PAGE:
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The very first timed session sees Patrick Depailler comfortably quickest in the aerodynamically revamped Tyrrell P34, the popular little Frenchman recording a best lap of 1'49"63 which is comfortably faster than the official lap record established two years ago: James Hunt (Hesketh 308) in 1'50"91. All the off-season testing seems to be paying off for the Tyrrell team, but World Champion James Hunt was only 0.4 sec. behind him in his trusty six-speed McLaren M23 and the British driver puts in a spurt during the second session to lap in 1'48"68, a time which stands as fastest for the remaining day and a half of practice and assured Hunt of pole position for the race. Both the works McLarens have been totally rebuilt for Hunt and his team-mate Jochen Mass, identical in specification to the last time they were used in October’s Japanese Grand Prix. Spurred on by his team-mate, and maintaining the revitalised form he demonstrated in the last three races of 1976, Mass isn’t far behind the World Champion and finishes Friday fourth fastest on 1'49"731. Whilst it is no surprise to see Depailler up with the McLarens, there is a surprise in store from Bernie Ecclestone’s Brabham team who now has John Watson driving for them alongside Carlos Pace. Watson is thrown out of work when Roger Penske has a tiff with his banking sponsors and stalks out of Formula One, but Ecclestone quickly snaps him up and he fully justifies his new employer’s confidence by lapping in 1'49"22 on the first day. That means he is third fastest overall and the Brabham-Alfa Romeo BT45 is running as smoothly and sweetly as could be hoped for all day. Watson is highly impressed with the engine’s wide power band and low speed torque and as it is the first time he drives it one must assume that the modifications to this flat-12 engine have made a worthwhile improvement. Even though the cockpit doesn’t quite fit him, Watson plugs on gamely throughout Saturday and, in only four laps of the final session, records a splendid 1'49"6 best to join Hunt’s McLaren on the front row of the grid.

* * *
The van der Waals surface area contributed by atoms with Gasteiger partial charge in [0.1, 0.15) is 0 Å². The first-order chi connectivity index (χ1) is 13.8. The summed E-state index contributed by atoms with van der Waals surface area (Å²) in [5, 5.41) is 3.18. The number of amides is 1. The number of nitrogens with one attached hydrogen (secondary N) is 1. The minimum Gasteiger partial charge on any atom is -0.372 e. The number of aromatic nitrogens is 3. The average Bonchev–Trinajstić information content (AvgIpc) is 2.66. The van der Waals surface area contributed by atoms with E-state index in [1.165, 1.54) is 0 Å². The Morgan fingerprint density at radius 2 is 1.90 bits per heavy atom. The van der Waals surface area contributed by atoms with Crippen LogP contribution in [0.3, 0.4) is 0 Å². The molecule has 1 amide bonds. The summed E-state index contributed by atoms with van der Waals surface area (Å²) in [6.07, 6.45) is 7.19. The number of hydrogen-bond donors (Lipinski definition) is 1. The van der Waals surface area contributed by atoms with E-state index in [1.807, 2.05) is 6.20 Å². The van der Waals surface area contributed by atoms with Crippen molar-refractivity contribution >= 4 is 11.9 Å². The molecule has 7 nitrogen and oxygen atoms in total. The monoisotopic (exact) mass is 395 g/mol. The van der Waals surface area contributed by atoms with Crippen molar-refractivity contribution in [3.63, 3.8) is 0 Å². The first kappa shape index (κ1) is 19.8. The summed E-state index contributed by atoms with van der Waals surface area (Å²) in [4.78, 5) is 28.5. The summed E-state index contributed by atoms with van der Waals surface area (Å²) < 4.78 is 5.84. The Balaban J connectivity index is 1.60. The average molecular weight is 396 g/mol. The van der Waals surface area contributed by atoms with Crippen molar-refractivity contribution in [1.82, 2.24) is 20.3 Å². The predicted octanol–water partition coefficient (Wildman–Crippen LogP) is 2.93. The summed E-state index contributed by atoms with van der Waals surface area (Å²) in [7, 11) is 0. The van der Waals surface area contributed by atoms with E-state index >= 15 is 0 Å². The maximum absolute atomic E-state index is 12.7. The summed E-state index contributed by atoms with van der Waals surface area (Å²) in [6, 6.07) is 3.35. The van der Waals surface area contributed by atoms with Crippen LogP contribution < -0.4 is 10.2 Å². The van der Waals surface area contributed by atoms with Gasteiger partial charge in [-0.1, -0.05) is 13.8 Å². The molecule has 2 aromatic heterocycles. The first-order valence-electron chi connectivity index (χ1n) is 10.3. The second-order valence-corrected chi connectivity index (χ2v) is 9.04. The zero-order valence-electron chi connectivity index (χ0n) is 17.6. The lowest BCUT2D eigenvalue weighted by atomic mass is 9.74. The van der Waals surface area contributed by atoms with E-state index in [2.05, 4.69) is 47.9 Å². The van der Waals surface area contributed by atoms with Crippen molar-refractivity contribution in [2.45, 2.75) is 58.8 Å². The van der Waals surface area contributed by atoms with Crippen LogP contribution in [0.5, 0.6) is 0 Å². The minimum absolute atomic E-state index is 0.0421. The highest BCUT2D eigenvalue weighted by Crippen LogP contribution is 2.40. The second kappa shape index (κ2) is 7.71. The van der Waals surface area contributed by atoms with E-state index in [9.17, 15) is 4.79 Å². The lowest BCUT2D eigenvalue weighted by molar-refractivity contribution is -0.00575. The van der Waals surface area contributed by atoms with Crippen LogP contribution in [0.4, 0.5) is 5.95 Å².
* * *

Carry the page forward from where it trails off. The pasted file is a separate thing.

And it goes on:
With Watson setting the pace in the Brabham camp, Pace is getting more and more frustrated with a multitude of mechanical problems. Although the Brazilian manages the fourth fastest time (1'50"60) his BT45/5 promptly splits a water hose which means that he has to switch to the team spare (BT45/1) for the second session. Unfortunately Pace slides off the road during that second session, damaging the older car beyond immediate repair which obliges him to stop practising for the day. A fresh engine is installed on Friday night, but still the car has trouble with its cooling system and the final straw comes when Pace rolls to a halt in BT45/5 on the first lap of Saturday’s final hour-long session with the car boiling again. He strides angrily back to the pits where Ecclestone calls Watson to hand over BT45/3 to his team-mate and in four laps Pace records his best time of 1'49"97 in sheer bad temper which is good enough for sixth place on the grid. With all this going on Reutemann must be wondering what on earth he left the Brabham team for because neither Ferrari is exactly shining brightly. Both drivers are complaining that their 312T2s don't have sufficient traction and are consequently using so much rear wing angle that they are not particularly quick in a straight line. Lauda wrestles gamely with his car to such an extent that he half-spins on Friday (unusual for the calculating Austrian) but he can still only manage 1'49"97 on the first day, considerably quicker than Reutemann (1'50"85). Lauda admits that he is very confused and implies that there have been very little real development carried out on the cars while he was away during the winter having another corrective skin graft operation carried out on his face. Elsewhere along the pit front there are several other teams with varying problems. Ronnie Peterson’s efforts with his Tyrrell P34 are hampered by the fact that he is suffering from a bad attack of influenza and his car sheared two front stub axles in quick succession which means that he doesn’t get much opportunity to practice.